So maybe there's hope.

RODNEY BROOKS: There's a lot of hope.

DAVID POGUE: Excellent.

How hard is it to predict
the future of technology?
Over a century ago,
Thomas Alva Edison
perfected the lightbulb…
…and predicted a bright future driven by electricity.
He also predicted we'd figure out
how to transform iron into gold.
We'd ride around in golden taxis.
Our houses and furnishings would be gold, too.
(If it were too soft…
…we would opt for steel.)
Bright future, indeed.

Credits

What Will the Future Be Like?

HOST
David Pogue
WRITTEN BY
Terri Randall & Steven Reich
PRODUCED and DIRECTED BY
Terri Randall

Mind-Reading Machines

WRITTEN AND PRODUCED BY
William Lattanzi
DIRECTED BY
Chris Schmidt

Adrien Treuille Profile

WRITTEN AND DIRECTED BY
Joshua Seftel
PRODUCED BY
Joshua Seftel and Tobey List

NOVA scienceNOW

EXECUTIVE PRODUCER
Julia Cort
PRODUCTION MANAGER
Stephanie Mills
BUSINESS MANAGER
Elizabeth Benjes
INTERSTITIALS PRODUCED BY
Brian Edgerton
ORIGINAL MUSIC BY
Christopher Rife
SENIOR RESEARCHER
Kate Becker
WHAT WILL THE FUTURE BE LIKE?
EDITED BY
Jedd Ehrmann
William Lattanzi
Jean Dunoyer
PROFILE
EDITED BY
Dan Madden
ASSOCIATE PRODUCERS
Jake Hubbard
Karinna Sjo-Gaber
PROFILE PRODUCTION SUPERVISOR
Jill Landaker Grunes
PROFILE ASSOCIATE PRODUCER
Catherine Bright
ARCHIVAL RESEARCH
Minna Kane
Adam Talaid
CAMERA
Joseph Friedman
Jason Longo
Vicente Franco
Dan Krauss
Sid Lubitsch
SOUND RECORDISTS
Jim Choi
Michael McQueen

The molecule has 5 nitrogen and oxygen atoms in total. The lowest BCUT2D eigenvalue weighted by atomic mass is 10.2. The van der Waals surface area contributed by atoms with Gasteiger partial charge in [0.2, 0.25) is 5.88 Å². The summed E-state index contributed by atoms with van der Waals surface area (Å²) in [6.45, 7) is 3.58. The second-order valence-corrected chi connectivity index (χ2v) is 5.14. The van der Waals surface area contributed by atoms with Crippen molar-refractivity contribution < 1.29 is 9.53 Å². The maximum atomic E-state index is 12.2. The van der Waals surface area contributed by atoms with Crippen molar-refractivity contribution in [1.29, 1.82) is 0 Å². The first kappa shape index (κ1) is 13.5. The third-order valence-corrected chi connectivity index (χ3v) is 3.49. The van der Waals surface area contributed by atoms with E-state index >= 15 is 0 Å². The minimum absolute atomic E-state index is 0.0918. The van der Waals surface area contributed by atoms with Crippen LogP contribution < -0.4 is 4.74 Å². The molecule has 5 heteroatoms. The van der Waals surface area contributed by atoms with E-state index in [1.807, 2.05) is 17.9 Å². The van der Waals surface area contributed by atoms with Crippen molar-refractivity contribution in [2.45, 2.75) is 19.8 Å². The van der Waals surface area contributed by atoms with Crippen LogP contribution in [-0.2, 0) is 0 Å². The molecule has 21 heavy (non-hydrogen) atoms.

Charlie Macarone
Ray Day
Mark Adelsheim
Steve Clack
Jay Maurer
ADDITIONAL MUSIC
Scorekeeper's Music
ANIMATION
David Margolies
Hero4Hire Creative
ONLINE EDITOR and COLORIST
Evan Anthony
AUDIO MIX
Bill Cavanaugh
ADDITIONAL EDITING
Rob Chapman
ADDITIONAL CAMERA
Jake Hubbard
Dan Madden
MEDIA MANAGER
Marshall Potter
ASSISTANT EDITOR
Steve Benjamin
POST PRODUCTION ASSISTANT
Olaf Steel
MAKE-UP
Jason Allen
PRODUCTION ASSISTANTS
David Mondin
AJ Marson
Ian Clarkson
ARCHIVAL MATERIAL
American Honda Motor Co., Inc.
AP Archive
Atomazul / Pond5
Ceemedia / Pond5
DARPA
Dea/Veneranda Biblioteca Ambrosiana/Art Resource, NY
Image Bank Film/Getty Images
Image Bank Film: Signature/Getty Images
iStockfootage/Getty Images
iStockphoto/ affetucuncu
Library of Congress
Lukasz Król / Shutterstock
New Tang Dynasty Television
RIKEN RTC
Stone/Getty Images
Universal Images Group/Getty Images
SPECIAL THANKS
Atlas Café
Jeremy Bailenson
Pamela Bjorkman
Carnegie Mellon University
Taryn Carpenter
Steven M. Castellotti
Nate Dierk
Jeremiah G. Howell
Coleman Knabe
Katherine Kuchenbecker
Jaron Lanier
Jeehyung Lee
Evan Lerner
Lumos Labs
-------
Alex Limpaecher
Steven Mackay
Andrew Maimone
Massachusetts General Hospital
Beverly Millson
Jay Nancarrow
Ridge Reef Partners
John Russell
Dave Scheinman